the payments distributed under this section.
    (2) The report must include--
    (i) The name of each tribe, tribal organization, or combination of 
those entities that received a payment for the fiscal year;
    (ii) The amount of each payment; and
    (iii) The date of each payment.

(Approved by the Office of Management and Budget under control number 
1820-0550)

(Authority: 20 U.S.C. 1443(b))             Subpart C--Procedures for Making Grants to States
 
Sec. 303.200  Formula for State allocations.


    (a) For each fiscal year, from the aggregate amount of funds 
available under this part for distribution to the States, the Secretary 
allots to each State an amount that bears the same ratio to the 
aggregate amount as the number of infants and toddlers in the State 
bears to the number of infants and toddlers in all States.
    (b) For the purpose of allotting funds to the States under paragraph 
(a) of this section--
    (1) Aggregate amount means the amount available for distribution to 
the States after the Secretary determines the amount of payments to be 
made to the Secretary of the Interior under Sec. 303.203 and to the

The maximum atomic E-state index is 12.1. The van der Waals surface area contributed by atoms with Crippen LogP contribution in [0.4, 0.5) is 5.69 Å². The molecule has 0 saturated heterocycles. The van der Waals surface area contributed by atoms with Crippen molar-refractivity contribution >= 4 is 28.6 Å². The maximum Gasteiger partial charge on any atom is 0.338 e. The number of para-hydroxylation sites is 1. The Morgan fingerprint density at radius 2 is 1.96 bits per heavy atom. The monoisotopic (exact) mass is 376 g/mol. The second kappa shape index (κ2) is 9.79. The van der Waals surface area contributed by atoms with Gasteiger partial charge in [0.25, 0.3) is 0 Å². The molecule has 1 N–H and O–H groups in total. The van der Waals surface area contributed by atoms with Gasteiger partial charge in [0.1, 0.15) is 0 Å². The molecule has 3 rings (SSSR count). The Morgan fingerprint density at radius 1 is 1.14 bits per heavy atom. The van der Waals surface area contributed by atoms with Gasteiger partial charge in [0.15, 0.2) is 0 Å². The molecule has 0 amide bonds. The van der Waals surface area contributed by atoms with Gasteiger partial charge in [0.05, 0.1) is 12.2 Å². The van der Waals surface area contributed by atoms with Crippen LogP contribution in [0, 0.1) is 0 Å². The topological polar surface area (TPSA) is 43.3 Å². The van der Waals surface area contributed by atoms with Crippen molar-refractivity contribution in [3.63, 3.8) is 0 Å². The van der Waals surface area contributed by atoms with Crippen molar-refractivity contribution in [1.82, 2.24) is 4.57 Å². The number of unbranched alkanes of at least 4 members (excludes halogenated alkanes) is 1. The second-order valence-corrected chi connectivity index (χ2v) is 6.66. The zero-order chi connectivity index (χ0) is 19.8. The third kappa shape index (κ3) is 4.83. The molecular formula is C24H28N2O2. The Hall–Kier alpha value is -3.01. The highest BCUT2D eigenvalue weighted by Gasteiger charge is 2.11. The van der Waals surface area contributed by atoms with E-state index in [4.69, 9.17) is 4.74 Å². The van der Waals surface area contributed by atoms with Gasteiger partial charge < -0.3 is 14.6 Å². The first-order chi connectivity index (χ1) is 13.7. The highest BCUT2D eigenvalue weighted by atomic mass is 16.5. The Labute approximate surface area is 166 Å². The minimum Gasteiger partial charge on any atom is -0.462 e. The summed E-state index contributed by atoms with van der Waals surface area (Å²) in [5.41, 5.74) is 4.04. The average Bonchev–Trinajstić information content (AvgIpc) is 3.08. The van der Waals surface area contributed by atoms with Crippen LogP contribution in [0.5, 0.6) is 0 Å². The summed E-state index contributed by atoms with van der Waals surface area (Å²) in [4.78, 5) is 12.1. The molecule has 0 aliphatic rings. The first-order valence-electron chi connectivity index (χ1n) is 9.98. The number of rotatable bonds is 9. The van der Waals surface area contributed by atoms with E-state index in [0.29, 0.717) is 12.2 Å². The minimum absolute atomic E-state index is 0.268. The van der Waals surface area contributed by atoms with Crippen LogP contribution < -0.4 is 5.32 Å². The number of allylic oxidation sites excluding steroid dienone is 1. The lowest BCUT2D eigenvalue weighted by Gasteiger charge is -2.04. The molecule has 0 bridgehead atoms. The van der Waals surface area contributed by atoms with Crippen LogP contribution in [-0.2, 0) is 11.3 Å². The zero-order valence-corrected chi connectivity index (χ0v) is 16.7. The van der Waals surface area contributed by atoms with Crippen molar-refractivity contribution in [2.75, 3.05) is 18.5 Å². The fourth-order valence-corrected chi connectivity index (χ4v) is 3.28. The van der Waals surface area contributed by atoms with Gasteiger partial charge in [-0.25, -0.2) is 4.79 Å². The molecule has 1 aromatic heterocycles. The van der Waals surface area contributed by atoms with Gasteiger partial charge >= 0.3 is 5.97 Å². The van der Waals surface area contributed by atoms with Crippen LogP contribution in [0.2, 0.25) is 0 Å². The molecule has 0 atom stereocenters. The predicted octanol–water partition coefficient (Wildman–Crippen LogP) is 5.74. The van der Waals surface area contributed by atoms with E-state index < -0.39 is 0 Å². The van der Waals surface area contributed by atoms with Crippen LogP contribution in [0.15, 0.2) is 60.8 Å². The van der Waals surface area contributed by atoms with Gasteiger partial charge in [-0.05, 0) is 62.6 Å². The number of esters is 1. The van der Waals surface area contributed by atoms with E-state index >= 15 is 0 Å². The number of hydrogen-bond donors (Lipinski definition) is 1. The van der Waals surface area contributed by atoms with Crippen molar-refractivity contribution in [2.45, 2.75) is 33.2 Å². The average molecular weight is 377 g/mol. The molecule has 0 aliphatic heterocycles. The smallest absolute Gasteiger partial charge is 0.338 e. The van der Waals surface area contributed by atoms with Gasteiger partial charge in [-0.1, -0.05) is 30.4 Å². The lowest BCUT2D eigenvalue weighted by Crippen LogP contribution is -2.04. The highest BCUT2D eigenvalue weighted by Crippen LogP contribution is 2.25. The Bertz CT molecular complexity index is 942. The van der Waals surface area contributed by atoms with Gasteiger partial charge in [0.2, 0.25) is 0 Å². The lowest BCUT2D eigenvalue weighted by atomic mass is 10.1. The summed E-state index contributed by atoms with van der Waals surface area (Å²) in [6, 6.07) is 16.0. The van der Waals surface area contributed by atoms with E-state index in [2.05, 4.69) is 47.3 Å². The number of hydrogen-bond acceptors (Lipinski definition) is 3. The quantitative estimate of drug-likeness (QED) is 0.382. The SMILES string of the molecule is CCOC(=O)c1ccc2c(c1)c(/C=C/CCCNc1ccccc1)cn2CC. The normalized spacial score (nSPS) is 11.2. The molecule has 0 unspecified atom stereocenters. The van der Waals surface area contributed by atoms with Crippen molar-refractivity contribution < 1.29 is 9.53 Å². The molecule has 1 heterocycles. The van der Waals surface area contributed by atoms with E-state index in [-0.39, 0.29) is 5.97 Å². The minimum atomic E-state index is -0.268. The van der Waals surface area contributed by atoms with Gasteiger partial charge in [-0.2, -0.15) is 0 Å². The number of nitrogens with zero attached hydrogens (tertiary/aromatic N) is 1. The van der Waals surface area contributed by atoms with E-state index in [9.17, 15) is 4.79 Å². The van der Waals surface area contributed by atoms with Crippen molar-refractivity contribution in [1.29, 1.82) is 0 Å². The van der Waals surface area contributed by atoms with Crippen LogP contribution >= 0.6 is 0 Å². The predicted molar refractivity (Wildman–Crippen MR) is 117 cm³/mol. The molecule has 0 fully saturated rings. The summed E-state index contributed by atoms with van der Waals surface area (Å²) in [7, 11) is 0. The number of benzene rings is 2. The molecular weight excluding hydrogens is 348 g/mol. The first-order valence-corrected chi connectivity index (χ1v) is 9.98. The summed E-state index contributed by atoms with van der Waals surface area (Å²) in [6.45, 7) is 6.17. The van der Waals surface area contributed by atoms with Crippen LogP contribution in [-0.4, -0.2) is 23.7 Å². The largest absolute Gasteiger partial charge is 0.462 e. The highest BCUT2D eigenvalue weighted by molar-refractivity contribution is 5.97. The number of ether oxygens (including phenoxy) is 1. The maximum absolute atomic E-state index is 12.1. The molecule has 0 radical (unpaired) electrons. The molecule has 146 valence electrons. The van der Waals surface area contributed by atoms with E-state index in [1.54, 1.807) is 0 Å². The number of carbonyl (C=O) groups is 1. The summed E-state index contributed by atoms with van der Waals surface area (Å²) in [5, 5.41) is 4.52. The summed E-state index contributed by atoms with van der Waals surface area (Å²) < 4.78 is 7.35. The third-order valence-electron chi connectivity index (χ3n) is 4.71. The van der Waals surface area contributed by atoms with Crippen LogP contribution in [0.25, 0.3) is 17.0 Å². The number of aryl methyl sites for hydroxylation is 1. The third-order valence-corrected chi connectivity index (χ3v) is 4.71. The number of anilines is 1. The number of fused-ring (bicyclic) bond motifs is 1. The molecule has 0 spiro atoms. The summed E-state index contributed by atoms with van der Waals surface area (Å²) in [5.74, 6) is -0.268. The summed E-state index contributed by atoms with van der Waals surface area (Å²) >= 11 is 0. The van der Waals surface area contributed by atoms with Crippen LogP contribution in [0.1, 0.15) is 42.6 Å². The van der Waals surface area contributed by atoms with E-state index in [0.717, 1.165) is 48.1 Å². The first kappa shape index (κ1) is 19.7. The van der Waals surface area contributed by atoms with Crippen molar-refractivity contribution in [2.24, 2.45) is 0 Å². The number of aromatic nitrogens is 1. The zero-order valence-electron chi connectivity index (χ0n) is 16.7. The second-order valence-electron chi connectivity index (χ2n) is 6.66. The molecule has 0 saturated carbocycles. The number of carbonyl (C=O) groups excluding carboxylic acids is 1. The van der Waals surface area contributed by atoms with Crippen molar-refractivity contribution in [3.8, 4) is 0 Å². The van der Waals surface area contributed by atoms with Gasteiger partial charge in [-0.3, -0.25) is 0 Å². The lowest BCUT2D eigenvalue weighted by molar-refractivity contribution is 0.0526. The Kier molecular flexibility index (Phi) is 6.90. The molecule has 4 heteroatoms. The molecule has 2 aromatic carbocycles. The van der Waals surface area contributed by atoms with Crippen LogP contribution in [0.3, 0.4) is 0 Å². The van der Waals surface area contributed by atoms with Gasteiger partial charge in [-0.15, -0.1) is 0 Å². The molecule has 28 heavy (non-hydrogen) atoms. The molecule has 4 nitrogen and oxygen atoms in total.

jurisdictions under Sec. 303.204;
    (2) Infants and toddlers means children from birth through age two 
in the general population, based on the most recent satisfactory data as 
determined by the Secretary; and
    (3) State means each of the 50 States, the District of Columbia, and 
the Commonwealth of Puerto Rico.

(Authority: 20 U.S.C. 1443(c))

Sec. 303.201  Distribution of allotments from non-participating States.

    If a State elects not to receive its allotment, the Secretary 
reallots those funds among the remaining States, in accordance with 
Sec. 303.200(a).

(Authority: 20 U.S.C. 1443(d))

Sec. 303.202  Minimum grant that a State may receive.

    No State receives less than 0.5 percent of the aggregate amount 
available under Sec. 303.200 or $500,000, whichever is greater.

(Authority: 20 U.S.C. 1443(c)(2))

Sec. 303.203  Payments to the Secretary of the Interior.

    The amount of the payment to the Secretary of the Interior under 
Sec. 303.180 for any fiscal year is 1.25 percent of the aggregate amount 
available to States after the Secretary determines the amount of 
payments to be made to the jurisdictions under Sec. 303.204.

(Authority: 20 U.S.C. 1443(b))

Sec. 303.204  Payments to the jurisdictions.

    (a) From the sums appropriated to carry out this part for any fiscal 
year, the Secretary may reserve up to 1 percent for payments to the 
jurisdictions listed in Sec. 303.2 in accordance with their respective 
needs.
    (b) The provisions of Pub. L. 95-134, permitting the consolidation 
of grants to the outlying areas, do not apply to funds provided under 
paragraph (a) of this section.

(Authority: 20 U.S.C. 1443(a))

[58 FR 40959, July 30, 1993, as amended at 63 FR 18295, Apr. 14, 1998]

[[Page 191]]

Subpart D--Program and Service Components of a
Statewide System of Early Intervention Services